Bartosz Suwiński, translated by Benjamin Paloff

Selected samples

Jakub Małecki
Wiesław Myśliwski
Elżbieta Cherezińska
אנדז'יי ספקובסקי
Aleksandra Lipczak
Jacek Dukaj
Wit Szostak
Bartosz Biedrzycki
Zyta Rudzka
Maciej Płaza
Wojciech Chmielewski
Paweł Huelle
Przemysław "Trust" Truściński
Angelika Kuźniak
Wojciech Kudyba
Michał Protasiuk
Stanisław Rembek
Krzysztof Karasek
Elżbieta Isakiewicz
Artur Daniel Liskowacki
Jarosław Jakubowski
Zbigniew Stawrowski
Szczepan Twardoch
Wojciech Chmielarz
Robert Małecki
Zygmunt Miłoszewski
Anna Piwkowska
Dominika Słowik
Wojciech Chmielewski
Barbara Banaś
Rafał Mikołajczyk
Jerzy Szymik
Waldemar Bawołek
Julia Fiedorczuk
Jakub Szamałek
Witold Szabłowski
Jacek Dukaj
Grzegorz Górny, Janusz Rosikoń
Paweł Piechnik
Andrzej Strumiłło


Marta Kwaśnicka
Piotr Mitzner
Paweł Sołtys
Wacław Holewiński
Anna Potyra
Wiesław Helak
Urszula Zajączkowska
Marek Stokowski
Hubert Klimko-Dobrzaniecki
Jakub Małecki
Łukasz Orbitowski
Małgorzata Rejmer
Rafał Wojasiński
Wojciech Kudyba
Włodzimierz Bolecki
Jerzy Liebert
Wojciech Zembaty
Wojciech Chmielarz
Bogdan Musiał
Joanna Siedlecka
Krzysztof Tyszka-Drozdowski
Jarosław Marek Rymkiewicz
Marek Bieńczyk
Leszek Elektorowicz
Adrian Sinkowski
Szymon Babuchowski
Lech Majewski
Weronika Murek
Agnieszka Świętek
Stanisław Szukalski
Barbara Klicka
Anna Kamińska

She climbed her first peaks in a headscarf at a time when women in the mountains were treated by climbers as an additional backpack. It was with her that female alpinism began! She gained recognition in a spectacular way. The path was considered a crossing for madmen. Especially since the tragic accident in 1929, preserved … Continue reading “Halina”

Wojciech Chmielarz

First, Marysia, a student of an exclusive private school in Warsaw’s Mokotów district, dies under the wheels of a train. Her teacher, Elżbieta, tries to find out what really happened. She starts a private investigation only soon to perish herself. But her body disappears, and the only people who have seen anything are Gniewomir, a … Continue reading “Wound”

Anna Kańtoch

A young girl, Regina Wieczorek, was found dead on the beach. She was nineteen years old and had no enemies. Fortunately, the culprit was quickly found. At least, that’s what the militia think. Meanwhile, one day in November, Jan Kowalski appears at the police station. He claims to have killed not only Regina but also … Continue reading “Penance”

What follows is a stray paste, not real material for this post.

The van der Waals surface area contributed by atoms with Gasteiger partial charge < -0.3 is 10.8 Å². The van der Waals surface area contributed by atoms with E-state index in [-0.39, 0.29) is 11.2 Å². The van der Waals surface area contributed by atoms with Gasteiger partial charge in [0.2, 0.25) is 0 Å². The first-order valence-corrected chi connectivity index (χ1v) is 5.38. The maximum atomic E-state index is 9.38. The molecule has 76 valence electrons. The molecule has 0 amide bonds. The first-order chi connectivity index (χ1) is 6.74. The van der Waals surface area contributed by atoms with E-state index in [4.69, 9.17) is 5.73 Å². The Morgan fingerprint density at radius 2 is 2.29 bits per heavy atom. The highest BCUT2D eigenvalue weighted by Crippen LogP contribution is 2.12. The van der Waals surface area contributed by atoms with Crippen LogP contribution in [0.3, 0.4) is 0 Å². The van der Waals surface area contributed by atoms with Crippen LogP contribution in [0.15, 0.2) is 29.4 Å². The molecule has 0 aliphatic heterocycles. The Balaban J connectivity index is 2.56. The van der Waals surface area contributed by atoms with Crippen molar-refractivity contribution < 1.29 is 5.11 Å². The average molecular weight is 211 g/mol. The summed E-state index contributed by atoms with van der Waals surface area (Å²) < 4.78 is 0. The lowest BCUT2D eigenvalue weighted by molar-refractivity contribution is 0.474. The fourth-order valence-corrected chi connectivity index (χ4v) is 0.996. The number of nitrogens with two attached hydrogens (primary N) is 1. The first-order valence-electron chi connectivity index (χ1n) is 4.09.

Marek Krajewski

The year is 1922. A dangerous time of breakthrough. In the Eastern Borderlands of the Republic of Poland, Bolshevik gangs sow terror, leaving behind the corpses of men and disgraced women. A ruthless secret intelligence race takes place between the Lviv-Warsaw-Free City of Gdańsk line. Lviv investigator Edward Popielski, called Łysy (“Hairless”), receives an offer … Continue reading “A Girl with Four Fingers”

Ks. Tomasz Stępień

This question is closely related to the next one, namely: if any goal exists, does life lead us to that goal in an orderly manner? In other words, is everything that happens to us just a set of chaotic events that, combined together, do not form a whole? To understand how the concept of providence … Continue reading “Order and Love”

Jakub Małecki
Szczepan Twardoch
Wiesław Helak
Maria Wilczek-Krupa
Anna Kańtoch
Rafał Kosik
Paweł Sołtys
Dorota Masłowska
Wiesław Myśliwski
Martyna Bunda
Olga Tokarczuk
Various authors
Mariola Kruszewska
Waldemar Bawołek
Marek Oleksicki, Tobiasz Piątkowski
Wojciech Tomczyk
Urszula Zajączkowska
Marzanna Bogumiła Kielar
Ks. Robert Skrzypczak
Bronisław Wildstein
Anna Bikont
Magdalena Grzebałkowska
Wojciech Orliński
Klementyna Suchanow
Andrzej Franaszek
Natalia Budzyńska
Marian Sworzeń
Aleksandra Wójcik, Maciej Zdziarski
Józef Łobodowski

The work of Józef Łobodowski (1909-1988) – a remarkable poet, prose writer, and translator, who spent most of his life in exile – is slowly being revived in Poland. Łobodowski’s brilliant three- volume novel, composed on an epic scale, concerns the fate of families and orphans unmoored by the Bolshevik Revolution and civil war and … Continue reading “Ukrainian Trilogy: Thickets, The Settlement, The Way Back”

Piotr Zaremba
Wacław Holewiński